name content If the nation’s political mood is angry, um, who’s responsible for that? — The North Star National

If the nation’s political mood is angry, um, who’s responsible for that?

Most of those who are trying to exploit the shooting in Arizona for political gain have become slightly – but only slightly – more nuanced in doing so. Since it became apparent quickly that it wouldn’t fly to actually blame Sarah Palin or the tea party for the shooting, most of them have now changed their argument to this: Palin and the tea party didn’t cause it, but you can’t ignore how they’ve fostered an atmosphere of anger in the country.

Gosh, why would anyone be angry?

Because of this, the argument goes, we need to have one of those famous “national conversations” about the tone of our rhetoric. Hoo-kay.

Here’s a thought: If the political mood of the nation is angry, what might be the reason for that? What might be some possible solutions?

If Congress wants people not to be so angry, maybe it should stop running up trillions in debt. Maybe, when the public says it hates the health care bill Congress is thinking of passing, Congress should not pass it. Maybe, with unemployment scraping up against 10 percent, Congress should not flush $862 billion down the toilet and falsely claim it will make things better.

Maybe the administration shouldn’t propose to bring Gitmo terrorists to New York for a trial that could be conducted much more safely by a military commission at Gitmo. Maybe the administration shouldn’t lecture people about not paying enough in taxes when the administration never saw a dime of the federal budget it would consider for one second not spending.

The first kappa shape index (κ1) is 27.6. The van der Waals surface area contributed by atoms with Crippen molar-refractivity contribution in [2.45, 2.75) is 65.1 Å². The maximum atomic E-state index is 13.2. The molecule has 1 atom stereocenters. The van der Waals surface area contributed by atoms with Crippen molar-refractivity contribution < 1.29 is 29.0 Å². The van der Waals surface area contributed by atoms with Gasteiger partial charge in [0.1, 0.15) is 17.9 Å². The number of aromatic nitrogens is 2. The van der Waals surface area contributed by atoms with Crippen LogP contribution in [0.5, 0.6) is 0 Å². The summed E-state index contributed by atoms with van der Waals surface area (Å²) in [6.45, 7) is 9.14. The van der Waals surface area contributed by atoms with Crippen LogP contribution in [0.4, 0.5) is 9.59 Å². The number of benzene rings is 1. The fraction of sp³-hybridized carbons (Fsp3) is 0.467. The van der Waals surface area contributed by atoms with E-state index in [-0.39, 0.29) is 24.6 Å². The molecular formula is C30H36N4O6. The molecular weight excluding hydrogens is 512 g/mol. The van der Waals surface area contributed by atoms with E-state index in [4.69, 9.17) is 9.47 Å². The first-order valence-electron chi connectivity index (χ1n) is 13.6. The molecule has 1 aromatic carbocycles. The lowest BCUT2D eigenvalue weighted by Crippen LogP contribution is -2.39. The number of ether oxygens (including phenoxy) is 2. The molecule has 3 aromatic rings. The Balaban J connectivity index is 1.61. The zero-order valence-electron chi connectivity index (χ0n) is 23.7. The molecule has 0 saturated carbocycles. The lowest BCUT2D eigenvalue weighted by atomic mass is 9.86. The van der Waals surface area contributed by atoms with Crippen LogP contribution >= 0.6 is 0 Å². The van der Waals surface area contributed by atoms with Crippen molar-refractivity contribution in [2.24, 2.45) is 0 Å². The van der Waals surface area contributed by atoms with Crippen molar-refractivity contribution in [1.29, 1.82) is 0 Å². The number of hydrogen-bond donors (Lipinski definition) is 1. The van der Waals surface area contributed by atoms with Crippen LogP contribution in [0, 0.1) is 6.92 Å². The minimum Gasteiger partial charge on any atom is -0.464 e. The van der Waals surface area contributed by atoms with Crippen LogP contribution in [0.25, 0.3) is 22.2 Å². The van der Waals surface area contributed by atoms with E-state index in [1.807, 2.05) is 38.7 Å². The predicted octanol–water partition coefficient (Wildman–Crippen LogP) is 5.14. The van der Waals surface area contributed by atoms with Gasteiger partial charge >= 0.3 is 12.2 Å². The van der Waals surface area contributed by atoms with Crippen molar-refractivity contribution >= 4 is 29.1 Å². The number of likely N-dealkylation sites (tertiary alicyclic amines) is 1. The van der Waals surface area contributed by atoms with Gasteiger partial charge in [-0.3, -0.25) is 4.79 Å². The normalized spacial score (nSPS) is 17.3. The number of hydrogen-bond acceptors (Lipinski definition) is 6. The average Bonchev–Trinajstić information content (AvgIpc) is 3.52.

Look, this has nothing to do with shootings. In spite of the nonsense coming from some people, neither the tea party nor Sarah Palin has ever advocated violence – “thinly veiled” or otherwise – and the voices in Jared Loughner’s head were not those of politicians.

But you wanted to talk about the tone of the nation’s rhetoric. You wanted to talk about the anger. Fine. Let’s talk about it. If the government was doing a super job – living within its means, respecting the Constitution, refraining from passing bills the public hates – do you think there would be as much anger? Seriously?

Maybe the political atmosphere is angry because the government has been doing a really crappy job lately, and people don’t like it. There aren’t a lot of angry football fans in New England at the moment. In Cincinnati? That’s another story. See a pattern?

Do your jobs, political leaders, and watch as most of the anger magically melts away like the snow at the end of March. It’ll be amazing. You’ll still have your cranks, and you’ll still have deranged gunman who are not obsessed with politics like you want to think they are.

Oh, and members of the media, those of you who give us disingenuous bullshit rather than serious, honest reporting might consider what you’re contributing to the nation’s disposition as well.

We don’t need lectures from the people who have brought us to the brink of bankruptcy about how we all need to be more civilized in our political expressions. We need them to quit ruining the damn country, and start doing things the right way, or step aside and make room for people who will.

Because that’s the sort of thing that usually has a phenomenal effect on a nation’s attitude. Until then, take your lectures about civility and shove them up your asses.